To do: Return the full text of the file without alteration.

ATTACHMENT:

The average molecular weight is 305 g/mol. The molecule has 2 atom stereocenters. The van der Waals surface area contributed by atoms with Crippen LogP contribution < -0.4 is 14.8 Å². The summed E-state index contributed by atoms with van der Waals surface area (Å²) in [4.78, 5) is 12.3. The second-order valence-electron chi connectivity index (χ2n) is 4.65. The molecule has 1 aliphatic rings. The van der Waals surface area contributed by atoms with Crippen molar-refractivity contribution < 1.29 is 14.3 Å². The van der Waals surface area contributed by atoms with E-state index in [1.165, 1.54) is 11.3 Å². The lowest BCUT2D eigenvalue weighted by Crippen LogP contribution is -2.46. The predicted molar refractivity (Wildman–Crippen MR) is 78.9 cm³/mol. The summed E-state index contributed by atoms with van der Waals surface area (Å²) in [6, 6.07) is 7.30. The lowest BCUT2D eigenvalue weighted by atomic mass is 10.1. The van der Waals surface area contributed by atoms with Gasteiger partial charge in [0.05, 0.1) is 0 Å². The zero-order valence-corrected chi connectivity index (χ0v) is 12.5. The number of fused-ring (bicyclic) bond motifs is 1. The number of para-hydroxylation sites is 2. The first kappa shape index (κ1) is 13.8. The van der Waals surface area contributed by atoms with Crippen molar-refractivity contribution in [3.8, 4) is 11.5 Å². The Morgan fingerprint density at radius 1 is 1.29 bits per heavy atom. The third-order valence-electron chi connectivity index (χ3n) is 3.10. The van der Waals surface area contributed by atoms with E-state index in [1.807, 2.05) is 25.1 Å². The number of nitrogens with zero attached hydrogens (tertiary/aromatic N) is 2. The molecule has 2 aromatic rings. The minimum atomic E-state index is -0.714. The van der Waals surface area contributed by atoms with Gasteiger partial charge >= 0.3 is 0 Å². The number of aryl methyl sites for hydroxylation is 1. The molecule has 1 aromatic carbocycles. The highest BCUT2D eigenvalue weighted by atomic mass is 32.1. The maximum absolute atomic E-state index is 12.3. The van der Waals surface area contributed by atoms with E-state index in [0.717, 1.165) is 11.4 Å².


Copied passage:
The average molecular weight is 305 g/mol. The molecule has 2 atom stereocenters. The van der Waals surface area contributed by atoms with Crippen LogP contribution < -0.4 is 14.8 Å². The summed E-state index contributed by atoms with van der Waals surface area (Å²) in [4.78, 5) is 12.3. The second-order valence-electron chi connectivity index (χ2n) is 4.65. The molecule has 1 aliphatic rings. The van der Waals surface area contributed by atoms with Crippen molar-refractivity contribution < 1.29 is 14.3 Å². The van der Waals surface area contributed by atoms with E-state index in [1.165, 1.54) is 11.3 Å². The lowest BCUT2D eigenvalue weighted by Crippen LogP contribution is -2.46. The predicted molar refractivity (Wildman–Crippen MR) is 78.9 cm³/mol. The summed E-state index contributed by atoms with van der Waals surface area (Å²) in [6, 6.07) is 7.30. The lowest BCUT2D eigenvalue weighted by atomic mass is 10.1. The van der Waals surface area contributed by atoms with Gasteiger partial charge in [0.05, 0.1) is 0 Å². The zero-order valence-corrected chi connectivity index (χ0v) is 12.5. The number of fused-ring (bicyclic) bond motifs is 1. The number of para-hydroxylation sites is 2. The first kappa shape index (κ1) is 13.8. The van der Waals surface area contributed by atoms with Crippen molar-refractivity contribution in [3.8, 4) is 11.5 Å². The Morgan fingerprint density at radius 1 is 1.29 bits per heavy atom. The third-order valence-electron chi connectivity index (χ3n) is 3.10. The van der Waals surface area contributed by atoms with E-state index in [1.807, 2.05) is 25.1 Å². The number of nitrogens with zero attached hydrogens (tertiary/aromatic N) is 2. The molecule has 2 aromatic rings. The minimum atomic E-state index is -0.714. The van der Waals surface area contributed by atoms with Gasteiger partial charge >= 0.3 is 0 Å². The number of aryl methyl sites for hydroxylation is 1. The molecule has 1 aromatic carbocycles. The highest BCUT2D eigenvalue weighted by atomic mass is 32.1. The maximum absolute atomic E-state index is 12.3. The van der Waals surface area contributed by atoms with E-state index in [0.717, 1.165) is 11.4 Å².